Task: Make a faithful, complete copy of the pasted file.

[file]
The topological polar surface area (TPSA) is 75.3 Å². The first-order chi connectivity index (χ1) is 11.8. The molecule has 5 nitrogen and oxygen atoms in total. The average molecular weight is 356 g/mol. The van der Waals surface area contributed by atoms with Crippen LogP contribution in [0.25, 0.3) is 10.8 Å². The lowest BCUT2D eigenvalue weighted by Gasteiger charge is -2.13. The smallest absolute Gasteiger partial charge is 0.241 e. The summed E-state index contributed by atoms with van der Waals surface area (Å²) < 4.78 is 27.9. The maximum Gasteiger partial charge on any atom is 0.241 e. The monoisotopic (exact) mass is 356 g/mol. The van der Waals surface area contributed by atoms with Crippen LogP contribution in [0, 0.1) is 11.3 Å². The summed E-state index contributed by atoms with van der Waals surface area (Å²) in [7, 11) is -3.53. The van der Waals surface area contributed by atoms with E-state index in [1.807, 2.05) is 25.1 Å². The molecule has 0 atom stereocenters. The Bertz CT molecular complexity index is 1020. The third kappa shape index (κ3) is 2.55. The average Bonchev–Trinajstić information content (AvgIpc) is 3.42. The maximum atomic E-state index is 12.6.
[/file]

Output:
The topological polar surface area (TPSA) is 75.3 Å². The first-order chi connectivity index (χ1) is 11.8. The molecule has 5 nitrogen and oxygen atoms in total. The average molecular weight is 356 g/mol. The van der Waals surface area contributed by atoms with Crippen LogP contribution in [0.25, 0.3) is 10.8 Å². The lowest BCUT2D eigenvalue weighted by Gasteiger charge is -2.13. The smallest absolute Gasteiger partial charge is 0.241 e. The summed E-state index contributed by atoms with van der Waals surface area (Å²) < 4.78 is 27.9. The maximum Gasteiger partial charge on any atom is 0.241 e. The monoisotopic (exact) mass is 356 g/mol. The van der Waals surface area contributed by atoms with Crippen LogP contribution in [0, 0.1) is 11.3 Å². The summed E-state index contributed by atoms with van der Waals surface area (Å²) in [7, 11) is -3.53. The van der Waals surface area contributed by atoms with E-state index in [1.807, 2.05) is 25.1 Å². The molecule has 0 atom stereocenters. The Bertz CT molecular complexity index is 1020. The third kappa shape index (κ3) is 2.55. The average Bonchev–Trinajstić information content (AvgIpc) is 3.42. The maximum atomic E-state index is 12.6.